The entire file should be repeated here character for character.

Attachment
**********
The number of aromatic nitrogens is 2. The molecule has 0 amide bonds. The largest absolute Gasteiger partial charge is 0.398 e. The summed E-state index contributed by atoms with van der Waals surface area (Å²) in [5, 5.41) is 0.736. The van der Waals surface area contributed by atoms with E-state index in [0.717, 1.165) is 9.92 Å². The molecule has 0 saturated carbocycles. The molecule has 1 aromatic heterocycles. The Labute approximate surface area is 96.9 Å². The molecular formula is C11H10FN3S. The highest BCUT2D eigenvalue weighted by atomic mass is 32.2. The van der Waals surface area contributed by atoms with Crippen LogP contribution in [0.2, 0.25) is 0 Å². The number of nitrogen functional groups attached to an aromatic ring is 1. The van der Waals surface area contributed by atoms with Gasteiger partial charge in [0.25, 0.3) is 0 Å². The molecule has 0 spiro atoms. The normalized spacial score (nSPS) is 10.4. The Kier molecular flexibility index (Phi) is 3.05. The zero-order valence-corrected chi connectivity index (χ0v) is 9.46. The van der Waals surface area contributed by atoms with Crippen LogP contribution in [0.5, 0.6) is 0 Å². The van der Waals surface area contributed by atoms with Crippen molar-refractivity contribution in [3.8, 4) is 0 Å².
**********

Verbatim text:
The number of aromatic nitrogens is 2. The molecule has 0 amide bonds. The largest absolute Gasteiger partial charge is 0.398 e. The summed E-state index contributed by atoms with van der Waals surface area (Å²) in [5, 5.41) is 0.736. The van der Waals surface area contributed by atoms with E-state index in [0.717, 1.165) is 9.92 Å². The molecule has 0 saturated carbocycles. The molecule has 1 aromatic heterocycles. The Labute approximate surface area is 96.9 Å². The molecular formula is C11H10FN3S. The highest BCUT2D eigenvalue weighted by atomic mass is 32.2. The van der Waals surface area contributed by atoms with Crippen LogP contribution in [0.2, 0.25) is 0 Å². The number of nitrogen functional groups attached to an aromatic ring is 1. The van der Waals surface area contributed by atoms with Gasteiger partial charge in [0.25, 0.3) is 0 Å². The molecule has 0 spiro atoms. The normalized spacial score (nSPS) is 10.4. The Kier molecular flexibility index (Phi) is 3.05. The zero-order valence-corrected chi connectivity index (χ0v) is 9.46. The van der Waals surface area contributed by atoms with Crippen LogP contribution in [0.5, 0.6) is 0 Å². The van der Waals surface area contributed by atoms with Crippen molar-refractivity contribution in [3.8, 4) is 0 Å².